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Losing Time to Migraine

How much more time will I lose to migraine?Last Tuesday

I turn 39 on the 28th. For the first time in my life, I’m not excited about my birthday. It’s not the typical existential dread of getting older. I like the wisdom that has come with age and am OK knowing that the remaining years in my life are dwindling. The distress comes from knowing that migraine will have an outsize role in determining how I spend those years.

I have been housebound for nearly two months. Confined to the couch, I have to wonder: Will I have another six months of this then get back on track with my dreams? Or will I spend another decade trying fruitless treatments while science catches up with my body?

Thinking of everything I’ve lost to chronic migraine—friends, work, school, hobbies, living in Seattle…—brings me to tears. But only one loss is a fresh bleeding wound whenever I think of it. Time. Time is the only thing I can never regain, repair, or replace. Approaching my birthday prone on the couch, I ask: How much more time will I lose to migraine?

There is so much I want to do with my life. Writing to do, family to spend time with, friends to see and make, countries to travel to, bands to dance to. I don’t waste any minute of my time when I feel good (or even halfway decent). On those days, I go nonstop and crawl into bed at night satisfied and happy that I’m tired from exertion, not migraine. But those hours don’t add up to enough for me reach my goals.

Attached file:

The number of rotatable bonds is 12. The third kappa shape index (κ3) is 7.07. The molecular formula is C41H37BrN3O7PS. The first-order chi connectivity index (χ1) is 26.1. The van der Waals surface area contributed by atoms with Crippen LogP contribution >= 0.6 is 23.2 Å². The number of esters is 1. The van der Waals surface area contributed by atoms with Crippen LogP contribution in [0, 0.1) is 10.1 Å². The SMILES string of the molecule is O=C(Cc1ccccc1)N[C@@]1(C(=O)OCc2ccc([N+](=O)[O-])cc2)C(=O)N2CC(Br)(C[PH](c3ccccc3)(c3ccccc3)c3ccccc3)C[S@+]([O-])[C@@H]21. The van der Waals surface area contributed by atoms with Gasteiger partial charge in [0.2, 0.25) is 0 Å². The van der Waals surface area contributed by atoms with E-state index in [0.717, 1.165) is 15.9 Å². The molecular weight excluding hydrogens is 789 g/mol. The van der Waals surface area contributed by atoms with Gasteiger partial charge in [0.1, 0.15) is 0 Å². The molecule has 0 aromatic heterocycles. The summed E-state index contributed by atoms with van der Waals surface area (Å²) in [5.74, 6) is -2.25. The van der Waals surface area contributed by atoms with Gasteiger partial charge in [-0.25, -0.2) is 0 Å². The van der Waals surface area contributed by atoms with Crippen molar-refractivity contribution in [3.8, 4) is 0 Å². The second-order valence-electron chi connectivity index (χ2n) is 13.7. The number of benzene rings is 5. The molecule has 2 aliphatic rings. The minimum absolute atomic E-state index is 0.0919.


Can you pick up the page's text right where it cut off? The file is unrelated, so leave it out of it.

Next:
In January, I finally believed that the improvement I experienced in 2014 was real and lasting. I finally believed that I had enough energy and cognitive ability to bring the book I have in mind to fruition. In March, that belief was shattered. I know the book will happen, but not until migraine stops absorbing all my physical and mental energy. Will that be next year? Five years from now? 20? I have work to do. When will I get to do it?

Last Wednesday

The 17-year-old main character in the novel I’m reading is trying to discern the meaning of a poem her grandfather shared with her before his death. It’s a future society and the poem is illicit, so Google is of no help. Over and over, she puzzles through these lines:

Do not go gentle into that good night
Rage, rage against the dying of the light

It’s a Dylan Thomas poem that’s probably familiar to you. It was to me, but the words hit me harder than they ever have before. As the main character begins to understand what the poem means to her, I considered what it means in my life.

My 30s are nearly over and I don’t know how much more time I’ll lose to migraine. Now matter the number, the one certainty is that I will spend that time raging against the dying of the light. I’m still breathing, therefore I’m still trying to get better. I will not go gently. I cannot. I love life too much to give up.